Raspberry Pi as Arduino HDMI Shield

Arduino to Pi serial link

Merry Christmas to everyone! Today’s hack is something that I’ve been planning to try out for a while: Using the Raspberry Pi as a (relatively inexpensive) “HDMI shield” for the Arduino microcontroller. While the Pi can easily do most things that the Arduino can and usually much more, one might have an otherwise complete project (for example, something related to home theater automation) that would benefit from HDMI output.

Arduino display shields are not the least expensive, so why not use a RaspPi instead? There have been hacks for using RaspPi as network shield, too, and this project is very much like it (actually, you could change the Pi-side code just a bit and have some network-related commands available for your Arduino in no time).

The basic hardware premise for this hack is very straightforward – wire the Pi and Arduino together using the serial interface available on both. Because Pi is 3.3V and Arduino 5V, a level converter is needed – I used one from Adafruit this time, as it’s dead simple to use and doesn’t pose the dangers of overloading Pi like my simple resistor option does (you might, however, check that link out as it contains the pinouts for RaspPi serial pins in the GPIO header).

On software side, the Pi acts as a “server”, taking simple display commands via serial link. You could even start the Pi server script and connect to the serial port with Putty, and the session could look a bit like the following:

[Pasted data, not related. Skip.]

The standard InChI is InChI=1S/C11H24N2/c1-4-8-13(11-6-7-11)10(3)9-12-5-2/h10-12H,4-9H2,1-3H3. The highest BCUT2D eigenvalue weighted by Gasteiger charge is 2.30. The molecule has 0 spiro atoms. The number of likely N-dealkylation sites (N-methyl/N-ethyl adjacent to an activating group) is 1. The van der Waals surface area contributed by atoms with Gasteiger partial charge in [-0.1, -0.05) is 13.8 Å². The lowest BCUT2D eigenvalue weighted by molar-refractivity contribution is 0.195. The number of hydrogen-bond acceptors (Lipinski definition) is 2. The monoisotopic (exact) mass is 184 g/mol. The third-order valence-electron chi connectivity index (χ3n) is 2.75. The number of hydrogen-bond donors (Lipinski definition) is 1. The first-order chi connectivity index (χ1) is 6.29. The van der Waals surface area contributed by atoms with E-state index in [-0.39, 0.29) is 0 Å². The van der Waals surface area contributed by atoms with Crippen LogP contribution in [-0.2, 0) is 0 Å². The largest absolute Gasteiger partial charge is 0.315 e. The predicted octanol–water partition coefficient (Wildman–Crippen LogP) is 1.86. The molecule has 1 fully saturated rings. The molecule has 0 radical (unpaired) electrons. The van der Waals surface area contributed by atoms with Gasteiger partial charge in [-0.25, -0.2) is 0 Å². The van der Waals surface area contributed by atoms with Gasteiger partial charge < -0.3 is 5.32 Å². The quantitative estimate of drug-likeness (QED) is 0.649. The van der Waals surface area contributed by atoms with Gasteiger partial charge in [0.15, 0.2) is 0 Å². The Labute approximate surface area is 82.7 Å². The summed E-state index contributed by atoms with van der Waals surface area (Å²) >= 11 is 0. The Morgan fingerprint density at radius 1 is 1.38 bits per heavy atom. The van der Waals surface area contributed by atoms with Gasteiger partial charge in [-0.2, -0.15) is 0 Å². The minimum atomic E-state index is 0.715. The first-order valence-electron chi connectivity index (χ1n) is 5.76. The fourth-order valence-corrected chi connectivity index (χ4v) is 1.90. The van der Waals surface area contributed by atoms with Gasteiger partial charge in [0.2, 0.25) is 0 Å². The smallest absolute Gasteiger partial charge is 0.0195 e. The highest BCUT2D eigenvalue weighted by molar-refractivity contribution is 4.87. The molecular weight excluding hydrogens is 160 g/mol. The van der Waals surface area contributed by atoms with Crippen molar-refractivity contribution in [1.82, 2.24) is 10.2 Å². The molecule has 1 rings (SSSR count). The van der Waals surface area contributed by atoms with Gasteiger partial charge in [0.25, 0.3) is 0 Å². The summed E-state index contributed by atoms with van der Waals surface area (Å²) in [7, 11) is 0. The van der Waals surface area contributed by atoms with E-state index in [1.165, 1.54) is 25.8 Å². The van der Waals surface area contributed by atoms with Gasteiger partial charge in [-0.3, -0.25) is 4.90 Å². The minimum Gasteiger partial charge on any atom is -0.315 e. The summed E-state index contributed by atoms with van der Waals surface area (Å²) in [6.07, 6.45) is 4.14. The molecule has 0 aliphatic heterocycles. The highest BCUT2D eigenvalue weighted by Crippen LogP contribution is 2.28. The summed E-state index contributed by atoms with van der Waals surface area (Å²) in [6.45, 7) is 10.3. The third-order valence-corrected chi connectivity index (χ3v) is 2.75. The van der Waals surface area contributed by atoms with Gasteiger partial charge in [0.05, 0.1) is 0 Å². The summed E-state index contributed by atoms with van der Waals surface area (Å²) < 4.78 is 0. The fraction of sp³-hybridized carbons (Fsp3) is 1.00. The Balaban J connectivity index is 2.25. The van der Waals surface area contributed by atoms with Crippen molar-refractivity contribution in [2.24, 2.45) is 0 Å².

# initialize viewport - not actually implemented yet
init 500 500
# draw a 10x10 rectangle at (5,15)
draw 5 15 10 10
# exit the server
exit

The python server uses pyserial for serial communications, currently at 9600 bps, but the Pi and Arduino should be able to do 115 200 as well. For graphics, pygame framework is used. Current version of code initializes a 500×500 pixel graphics viewport, but one could use the parameters given by “init” command from Arduino side to define that, too. The code should be rather straightforward to understand: there are only two supported commands, “draw” with four parameters, and “quit” to exit the otherwise infinite loop waiting for draw commands (I named the file ar2pi.py):

#!/usr/bin/env python

import serial
import string
import pygame

ser = serial.Serial("/dev/ttyAMA0",9600)
ser.open()

pygame.init()
window = pygame.display.set_mode((500, 500))
colour = pygame.Color("blue")
pygame.mouse.set_visible(False)

quit = False

while not quit:
	line = ser.readline()
	words = line.split()

	if words[0] == "rect":
		pygame.draw.rect(window, colour, (int(words[1]), 
                                 int(words[2]), int(words[3]), int(words[4])))
	elif words[0] == "exit":
		quit = True
		
	pygame.display.flip()

ser.close()


Note that as “rect” and “quit” are only codewords recognized and rest are silently ignored, the “#” used for comments in the earlier example don’t cause any harm. To run the Python script, you’ll need to install python-serial and pygame packages using sudo apt-get install pygame python-serial, and then either give the script execution privileges with chmod and use ./ar2pi.py, or just use python ar2pi.py.

Important note: By default, the /dev/ttyAMA0 is bound to a serial terminal on the Pi, so you’ll need to disable that from /etc/inittab and reboot the Pi to free up the serial device (just locate the line that has ttyAMA0 in it and comment it out). See my previous Pi-Arduino post for details.